Upon a second reading, those voices encompass all the societal wrongs against womanhood. This isn't solely about female identity but rather the feminine identity itself. It touches on catlike-unladylike feelings that one is compelled to conceal, attempting to conform to the archetypal trinity of Mother-Bitch-Slut.

In conclusion, the interpretation of Frida Wannerberger's works becomes a profound personal choice. Stemming from her private pain material, It's an invitation to embark on a journey through the intricate history and politics of fashion, and its cultural implications. Alternatively, one can choose to engage directly with the narratives woven into the paintings, listening intently to the stories of the depicted women and drawing inspiration from their shared experiences. In making this choice, each viewer becomes an active participant in the ongoing dialogue between art and identity, contributing to the rich tapestry of interpretations that define the essence of these evocative creations.

Frida Wannerberger (b. 1989, Sweden)'s works integrate reflections on the female identity and girlhood in a contemporary context through self-observation. In her portrait pieces, ethereal female figures adorned in elaborate clothing allow viewers to interpret the feminine qualities in her work freely, while also transforming the body into a tool for communicating ideas. The artist's living environment serves as the most influential visual inspiration, and her works focus on symbolism and visual clues, forming emotional biographical stories dominated by identity and institutions.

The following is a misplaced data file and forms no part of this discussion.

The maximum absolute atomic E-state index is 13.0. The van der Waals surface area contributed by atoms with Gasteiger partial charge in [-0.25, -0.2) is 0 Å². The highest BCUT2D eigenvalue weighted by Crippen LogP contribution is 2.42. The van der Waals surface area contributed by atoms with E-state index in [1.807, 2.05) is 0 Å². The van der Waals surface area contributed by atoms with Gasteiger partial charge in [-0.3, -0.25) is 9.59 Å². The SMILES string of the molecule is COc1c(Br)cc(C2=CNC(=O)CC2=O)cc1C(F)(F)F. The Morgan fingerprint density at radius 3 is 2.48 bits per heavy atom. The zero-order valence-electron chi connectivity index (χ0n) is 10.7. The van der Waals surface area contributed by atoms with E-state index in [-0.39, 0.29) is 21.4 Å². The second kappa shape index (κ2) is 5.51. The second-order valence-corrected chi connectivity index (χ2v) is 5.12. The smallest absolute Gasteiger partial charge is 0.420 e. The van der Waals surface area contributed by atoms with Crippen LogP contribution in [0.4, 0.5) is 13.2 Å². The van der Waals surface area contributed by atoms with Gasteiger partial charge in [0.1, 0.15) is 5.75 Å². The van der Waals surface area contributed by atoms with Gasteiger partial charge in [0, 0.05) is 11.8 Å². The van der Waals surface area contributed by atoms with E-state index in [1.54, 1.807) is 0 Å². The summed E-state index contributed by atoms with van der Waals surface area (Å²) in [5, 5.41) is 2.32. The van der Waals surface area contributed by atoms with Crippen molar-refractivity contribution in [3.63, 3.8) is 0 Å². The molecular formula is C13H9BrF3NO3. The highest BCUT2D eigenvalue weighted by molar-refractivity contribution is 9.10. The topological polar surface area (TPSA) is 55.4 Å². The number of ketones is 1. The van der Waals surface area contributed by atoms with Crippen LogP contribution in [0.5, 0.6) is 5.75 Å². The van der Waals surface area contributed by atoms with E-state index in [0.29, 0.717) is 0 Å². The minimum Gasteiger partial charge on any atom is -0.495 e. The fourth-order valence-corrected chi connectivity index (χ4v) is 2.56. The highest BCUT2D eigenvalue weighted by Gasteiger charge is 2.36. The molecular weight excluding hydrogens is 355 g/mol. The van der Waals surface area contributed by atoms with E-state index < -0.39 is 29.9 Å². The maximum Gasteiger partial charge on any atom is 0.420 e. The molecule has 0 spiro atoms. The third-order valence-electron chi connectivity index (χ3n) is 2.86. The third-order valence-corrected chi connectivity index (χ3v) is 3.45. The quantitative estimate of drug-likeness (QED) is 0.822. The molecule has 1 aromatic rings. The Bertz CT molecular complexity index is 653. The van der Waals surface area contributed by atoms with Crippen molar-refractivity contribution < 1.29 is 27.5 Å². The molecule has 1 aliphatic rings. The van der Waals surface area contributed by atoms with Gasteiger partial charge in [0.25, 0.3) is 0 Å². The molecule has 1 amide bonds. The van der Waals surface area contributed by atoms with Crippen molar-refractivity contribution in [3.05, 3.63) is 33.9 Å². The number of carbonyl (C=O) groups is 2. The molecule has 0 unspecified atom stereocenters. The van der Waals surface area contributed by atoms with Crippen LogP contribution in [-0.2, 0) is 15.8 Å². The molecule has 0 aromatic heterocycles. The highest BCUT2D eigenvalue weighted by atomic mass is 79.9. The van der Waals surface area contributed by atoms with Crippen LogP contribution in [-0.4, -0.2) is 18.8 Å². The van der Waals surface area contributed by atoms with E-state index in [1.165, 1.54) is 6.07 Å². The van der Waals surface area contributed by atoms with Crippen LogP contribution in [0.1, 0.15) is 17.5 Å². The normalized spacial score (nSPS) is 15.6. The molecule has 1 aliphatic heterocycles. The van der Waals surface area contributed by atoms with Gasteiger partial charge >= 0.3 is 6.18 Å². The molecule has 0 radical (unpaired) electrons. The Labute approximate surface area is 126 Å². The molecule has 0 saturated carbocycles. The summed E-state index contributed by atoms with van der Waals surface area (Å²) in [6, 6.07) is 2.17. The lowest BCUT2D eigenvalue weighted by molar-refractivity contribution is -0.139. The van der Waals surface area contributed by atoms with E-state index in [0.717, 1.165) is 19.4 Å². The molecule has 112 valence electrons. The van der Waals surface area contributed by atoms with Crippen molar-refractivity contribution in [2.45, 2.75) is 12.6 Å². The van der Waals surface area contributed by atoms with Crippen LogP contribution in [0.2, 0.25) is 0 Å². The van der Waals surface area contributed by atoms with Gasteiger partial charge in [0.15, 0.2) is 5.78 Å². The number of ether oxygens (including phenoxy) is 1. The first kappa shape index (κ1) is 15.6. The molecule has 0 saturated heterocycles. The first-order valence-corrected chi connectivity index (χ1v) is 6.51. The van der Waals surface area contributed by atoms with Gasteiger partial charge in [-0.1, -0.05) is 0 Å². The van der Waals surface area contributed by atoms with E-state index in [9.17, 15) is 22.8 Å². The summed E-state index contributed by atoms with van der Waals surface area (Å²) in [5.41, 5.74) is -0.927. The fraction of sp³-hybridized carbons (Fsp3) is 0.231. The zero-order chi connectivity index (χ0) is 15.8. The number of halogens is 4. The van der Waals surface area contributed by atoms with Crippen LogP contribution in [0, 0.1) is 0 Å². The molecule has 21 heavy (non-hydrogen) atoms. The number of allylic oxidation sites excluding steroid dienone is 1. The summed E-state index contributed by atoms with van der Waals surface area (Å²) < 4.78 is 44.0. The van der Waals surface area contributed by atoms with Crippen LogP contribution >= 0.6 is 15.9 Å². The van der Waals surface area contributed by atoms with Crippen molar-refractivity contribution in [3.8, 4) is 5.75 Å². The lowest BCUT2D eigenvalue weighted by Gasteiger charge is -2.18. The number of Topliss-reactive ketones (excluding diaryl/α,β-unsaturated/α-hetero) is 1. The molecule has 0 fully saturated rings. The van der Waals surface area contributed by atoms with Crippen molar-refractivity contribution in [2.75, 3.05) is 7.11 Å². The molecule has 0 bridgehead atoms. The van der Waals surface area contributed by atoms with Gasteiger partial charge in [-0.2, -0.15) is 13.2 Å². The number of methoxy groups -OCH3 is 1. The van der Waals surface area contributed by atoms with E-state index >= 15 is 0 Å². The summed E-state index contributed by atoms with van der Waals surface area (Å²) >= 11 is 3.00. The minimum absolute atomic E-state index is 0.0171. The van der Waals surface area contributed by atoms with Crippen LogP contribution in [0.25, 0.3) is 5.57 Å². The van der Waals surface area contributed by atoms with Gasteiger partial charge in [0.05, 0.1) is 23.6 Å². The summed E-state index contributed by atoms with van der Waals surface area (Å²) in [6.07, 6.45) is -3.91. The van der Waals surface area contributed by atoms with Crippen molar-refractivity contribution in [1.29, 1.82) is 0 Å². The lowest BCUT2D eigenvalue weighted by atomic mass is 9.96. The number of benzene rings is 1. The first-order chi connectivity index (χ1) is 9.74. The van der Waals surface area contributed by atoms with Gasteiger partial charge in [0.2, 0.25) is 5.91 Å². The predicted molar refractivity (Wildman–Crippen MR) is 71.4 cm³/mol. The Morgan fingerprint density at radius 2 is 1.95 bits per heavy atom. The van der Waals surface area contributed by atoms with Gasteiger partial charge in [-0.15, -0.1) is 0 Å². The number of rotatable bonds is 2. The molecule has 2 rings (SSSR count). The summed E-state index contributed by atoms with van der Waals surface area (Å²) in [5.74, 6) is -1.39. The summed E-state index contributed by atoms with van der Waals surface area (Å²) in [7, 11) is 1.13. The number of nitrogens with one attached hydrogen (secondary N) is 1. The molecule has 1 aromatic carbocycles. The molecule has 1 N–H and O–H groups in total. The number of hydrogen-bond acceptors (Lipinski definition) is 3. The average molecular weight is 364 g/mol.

Frida Wannerberger has held solo exhibitions at the Haricot Gallery in London and the Kuiyuan Art Space in Shanghai. She has also participated in the 2023 Shanghai ART021 Art Fair and group exhibitions such as ‘ Adjacent Colours,’ (D Contemporary) “Softcore/Hardcore” (D Contemporary, London), “Inquiry to the Wall” (Tang Contemporary Art x Soul Art Center, Beijing), and “Look Mum No Hands” (9 French Place, London). Wannerberger's works have been collected by the Soho House in Stockholm.

Frida Wannerberger: Into the Sunset with You

2023.12.5 - 2024.1.2

Curator: Wang Shiying

Tang Contemporary Art, Beijing Headquarters Gallery Space

Irene Pouliassi

Irene Pouliassi

Dec 29, 2023

Latest Posts

An Art Collector's interview with Andrew Jovic

"In recent months, we have set up a new home, with lots of art." - read our interview with art collector Andrew Jovic.

July 4, 2024
Artist Interview with Jonathon Downing

ARTCOLLECTORNEWS is delighted to present Jonathon Downing, the first winner of our monthly open call. This 26-year-old painter from Detroit, Michigan, despite his young age, already boasts an impressive track record of international exhibitions. He speaks wholeheartedly about his upbringing, inspiration, 'bag of tricks,' as well as his favorite and most challenging pieces to date.

June 25, 2024
Artist Interview with Liam Fallon